21. The Tenth Commandment, carrying the Law from the sphere of action into that of thought and feeling, and therefore not superfluous even in so brief a summary of the Law nor after the Sixth, Seventh and Eighth Commandments (cp. Calvin, in loco). How necessary the Commandment is not merely as an addition to these Commandments, but as focussing the spirit of them all is clear from the experience of St Paul, who selects the Tenth Commandment to illustrate the power of the whole Law: Romans 7:7-8; Romans cf.14, the law is spiritual. The nature of this Commandment renders it peculiarly susceptible of expansion (as the Sixth to the Ninth are not); details naturally offer themselves under so general a precept; and here the deuteronomists had the opportunity which they loved to use, and were upon their own ground? cp. Deuteronomy 7:25, where the desire for, as well as the actual appropriation of, unlawful silver and gold is forbidden. The two expanded editions of the Decalogue here exhibit the most interesting of the differences which distinguish them. Exodus 20:17, preserving the original form of the Commandment, Thou shalt not covet thy neighbour’s house, and repeating the verb, simply details, as upon the same level, the constituents of the house: wife, slaves, animals, all that is thy neighbour’s. But this later edition in Deut. makes among these a fundamental distinction of far-reaching moral consequence; takes the wife first in a class by herself, then—under another verb, as if to emphasise the difference—gives the rest together; and, with the peculiar regard which D has for the rural life, adds to them the field of thy neighbour.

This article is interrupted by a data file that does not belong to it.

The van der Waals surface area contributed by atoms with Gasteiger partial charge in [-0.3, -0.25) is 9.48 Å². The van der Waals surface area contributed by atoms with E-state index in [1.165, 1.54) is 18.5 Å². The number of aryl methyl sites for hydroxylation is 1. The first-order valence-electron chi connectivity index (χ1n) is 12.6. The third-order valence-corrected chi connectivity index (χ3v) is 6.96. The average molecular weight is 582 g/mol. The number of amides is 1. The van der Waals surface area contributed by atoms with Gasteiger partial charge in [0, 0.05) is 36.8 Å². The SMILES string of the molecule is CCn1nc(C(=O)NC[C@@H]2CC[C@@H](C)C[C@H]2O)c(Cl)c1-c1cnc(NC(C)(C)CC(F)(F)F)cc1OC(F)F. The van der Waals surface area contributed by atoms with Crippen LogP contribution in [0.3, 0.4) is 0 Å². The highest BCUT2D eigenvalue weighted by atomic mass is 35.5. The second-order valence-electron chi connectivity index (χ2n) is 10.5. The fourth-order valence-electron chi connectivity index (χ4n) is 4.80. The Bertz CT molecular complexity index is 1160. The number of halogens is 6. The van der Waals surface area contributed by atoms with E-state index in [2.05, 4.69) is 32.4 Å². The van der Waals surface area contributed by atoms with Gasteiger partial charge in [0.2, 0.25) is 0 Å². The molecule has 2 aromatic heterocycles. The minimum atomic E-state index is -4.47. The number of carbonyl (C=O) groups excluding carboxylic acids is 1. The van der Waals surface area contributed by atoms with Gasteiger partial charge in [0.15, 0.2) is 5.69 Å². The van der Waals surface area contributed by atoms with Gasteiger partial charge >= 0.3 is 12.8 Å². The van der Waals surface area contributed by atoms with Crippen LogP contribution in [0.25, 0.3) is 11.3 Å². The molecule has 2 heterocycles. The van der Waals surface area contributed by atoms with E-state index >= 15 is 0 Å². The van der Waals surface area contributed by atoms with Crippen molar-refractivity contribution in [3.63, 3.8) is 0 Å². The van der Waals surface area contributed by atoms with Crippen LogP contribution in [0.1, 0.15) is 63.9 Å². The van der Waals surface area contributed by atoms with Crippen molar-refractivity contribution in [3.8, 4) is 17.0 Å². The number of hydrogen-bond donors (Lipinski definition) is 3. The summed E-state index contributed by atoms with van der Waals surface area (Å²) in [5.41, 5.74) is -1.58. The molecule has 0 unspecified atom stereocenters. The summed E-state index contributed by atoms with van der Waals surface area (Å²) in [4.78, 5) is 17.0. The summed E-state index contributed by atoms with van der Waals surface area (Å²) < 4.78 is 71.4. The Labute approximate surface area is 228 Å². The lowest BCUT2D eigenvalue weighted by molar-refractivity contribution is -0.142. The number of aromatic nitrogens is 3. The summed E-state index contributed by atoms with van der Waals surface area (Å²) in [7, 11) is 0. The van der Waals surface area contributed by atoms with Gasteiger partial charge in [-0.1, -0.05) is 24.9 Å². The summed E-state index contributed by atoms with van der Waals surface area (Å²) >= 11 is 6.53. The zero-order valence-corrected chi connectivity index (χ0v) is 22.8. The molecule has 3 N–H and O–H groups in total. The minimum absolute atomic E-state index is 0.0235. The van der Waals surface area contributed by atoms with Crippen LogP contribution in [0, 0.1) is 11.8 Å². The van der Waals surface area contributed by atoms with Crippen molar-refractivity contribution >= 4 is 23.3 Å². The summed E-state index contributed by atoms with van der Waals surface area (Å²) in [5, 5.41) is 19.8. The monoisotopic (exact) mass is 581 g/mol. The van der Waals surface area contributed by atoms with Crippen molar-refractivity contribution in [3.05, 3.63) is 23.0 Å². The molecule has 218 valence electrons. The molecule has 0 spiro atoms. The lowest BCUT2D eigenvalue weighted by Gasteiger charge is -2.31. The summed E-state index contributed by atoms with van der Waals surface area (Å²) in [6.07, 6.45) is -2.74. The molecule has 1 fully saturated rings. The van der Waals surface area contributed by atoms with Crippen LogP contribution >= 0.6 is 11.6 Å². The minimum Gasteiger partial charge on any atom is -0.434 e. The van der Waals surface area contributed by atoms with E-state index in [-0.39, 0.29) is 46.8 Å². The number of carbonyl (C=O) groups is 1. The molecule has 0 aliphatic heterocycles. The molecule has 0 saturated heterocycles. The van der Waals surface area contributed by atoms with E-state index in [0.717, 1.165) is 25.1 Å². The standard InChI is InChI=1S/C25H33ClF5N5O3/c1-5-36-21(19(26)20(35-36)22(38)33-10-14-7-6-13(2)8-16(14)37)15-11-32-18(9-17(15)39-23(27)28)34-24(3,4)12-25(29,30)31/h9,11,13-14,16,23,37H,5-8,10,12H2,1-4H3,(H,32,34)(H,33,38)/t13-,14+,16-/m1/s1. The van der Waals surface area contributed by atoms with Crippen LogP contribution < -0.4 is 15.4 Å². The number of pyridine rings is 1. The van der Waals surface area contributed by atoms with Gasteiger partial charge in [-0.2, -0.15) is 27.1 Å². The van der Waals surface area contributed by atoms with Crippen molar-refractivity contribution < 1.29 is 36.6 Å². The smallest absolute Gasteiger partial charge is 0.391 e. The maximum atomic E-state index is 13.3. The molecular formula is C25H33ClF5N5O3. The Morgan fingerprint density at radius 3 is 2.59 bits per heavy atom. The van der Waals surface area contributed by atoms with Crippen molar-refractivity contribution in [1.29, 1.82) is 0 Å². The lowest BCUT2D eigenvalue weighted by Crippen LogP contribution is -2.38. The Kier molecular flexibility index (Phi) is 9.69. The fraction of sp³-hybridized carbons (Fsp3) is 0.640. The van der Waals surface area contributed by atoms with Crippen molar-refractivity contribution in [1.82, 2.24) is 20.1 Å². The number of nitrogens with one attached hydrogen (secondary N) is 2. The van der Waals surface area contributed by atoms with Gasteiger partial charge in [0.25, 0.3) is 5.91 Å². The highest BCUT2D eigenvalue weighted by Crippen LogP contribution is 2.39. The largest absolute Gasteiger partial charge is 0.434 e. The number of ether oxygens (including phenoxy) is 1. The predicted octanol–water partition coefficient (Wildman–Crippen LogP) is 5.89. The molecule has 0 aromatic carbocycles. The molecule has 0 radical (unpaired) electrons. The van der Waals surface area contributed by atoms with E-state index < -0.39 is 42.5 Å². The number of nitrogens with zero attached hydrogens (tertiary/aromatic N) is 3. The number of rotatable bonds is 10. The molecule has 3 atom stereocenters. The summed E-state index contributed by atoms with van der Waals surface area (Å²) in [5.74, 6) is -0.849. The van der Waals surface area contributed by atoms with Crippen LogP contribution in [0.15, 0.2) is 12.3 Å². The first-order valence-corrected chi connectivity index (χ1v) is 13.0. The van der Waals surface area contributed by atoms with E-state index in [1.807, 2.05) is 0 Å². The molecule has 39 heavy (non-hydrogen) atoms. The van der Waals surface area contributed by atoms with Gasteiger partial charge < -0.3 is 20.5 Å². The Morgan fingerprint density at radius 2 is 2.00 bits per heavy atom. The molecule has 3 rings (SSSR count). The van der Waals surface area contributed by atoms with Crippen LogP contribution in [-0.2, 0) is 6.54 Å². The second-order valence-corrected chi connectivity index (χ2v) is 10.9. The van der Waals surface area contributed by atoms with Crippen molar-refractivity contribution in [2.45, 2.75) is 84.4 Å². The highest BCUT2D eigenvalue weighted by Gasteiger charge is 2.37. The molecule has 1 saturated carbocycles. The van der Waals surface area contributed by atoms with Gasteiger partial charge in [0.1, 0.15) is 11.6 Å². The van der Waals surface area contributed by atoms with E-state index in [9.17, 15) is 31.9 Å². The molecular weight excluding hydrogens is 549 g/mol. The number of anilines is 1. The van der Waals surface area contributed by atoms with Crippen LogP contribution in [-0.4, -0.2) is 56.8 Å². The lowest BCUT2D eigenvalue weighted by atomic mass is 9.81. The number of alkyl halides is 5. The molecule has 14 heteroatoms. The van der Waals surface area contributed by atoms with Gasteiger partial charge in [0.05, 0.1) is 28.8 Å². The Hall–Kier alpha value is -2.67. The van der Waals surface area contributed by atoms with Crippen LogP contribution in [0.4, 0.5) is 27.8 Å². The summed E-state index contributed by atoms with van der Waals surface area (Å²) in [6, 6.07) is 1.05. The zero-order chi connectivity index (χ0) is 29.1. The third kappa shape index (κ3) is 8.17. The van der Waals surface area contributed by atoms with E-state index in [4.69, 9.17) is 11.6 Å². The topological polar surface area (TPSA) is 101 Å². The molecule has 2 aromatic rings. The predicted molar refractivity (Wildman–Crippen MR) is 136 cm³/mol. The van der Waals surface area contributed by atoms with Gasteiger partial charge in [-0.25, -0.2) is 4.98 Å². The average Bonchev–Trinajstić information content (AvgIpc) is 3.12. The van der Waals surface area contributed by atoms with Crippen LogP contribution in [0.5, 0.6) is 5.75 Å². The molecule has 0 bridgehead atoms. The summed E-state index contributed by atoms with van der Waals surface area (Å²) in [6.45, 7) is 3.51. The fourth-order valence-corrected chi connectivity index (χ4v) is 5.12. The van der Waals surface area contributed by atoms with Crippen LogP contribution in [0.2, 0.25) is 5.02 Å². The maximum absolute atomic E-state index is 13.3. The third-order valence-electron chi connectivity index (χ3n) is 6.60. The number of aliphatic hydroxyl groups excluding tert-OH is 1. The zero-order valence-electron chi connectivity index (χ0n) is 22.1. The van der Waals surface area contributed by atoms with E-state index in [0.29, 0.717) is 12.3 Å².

covet] the same Heb. verb as in Exodus 20:17. The rendering of the revisers is not a happy one, because though the English covet originally meant inordinate desire, it is now generally used with other objects than wife. The A.V. desire literally renders the Heb. verb, the meaning of which is neutral and has to be qualified by its object. In Exodus 34:24 of dishonest desire for land; in Deuteronomy 7:25 for silver and gold (cp. Joshua 7:21, JE); Micah 2:2 (cp. Ahab and Naboth’s vineyard) for fields and houses. But in Proverbs 6:25 it signifies lust after the beauty of women. So it should be rendered here, and so some of the older Eng. Versions render it. Similarly the ἐπιθυμεῖν of the LXX, always so in Greek when a person is the object; cp. Matthew 5:28. Kautzsch: ‘verlangen tragen,’ and in Joshua 7:21, ‘da gelüstete mich nach.’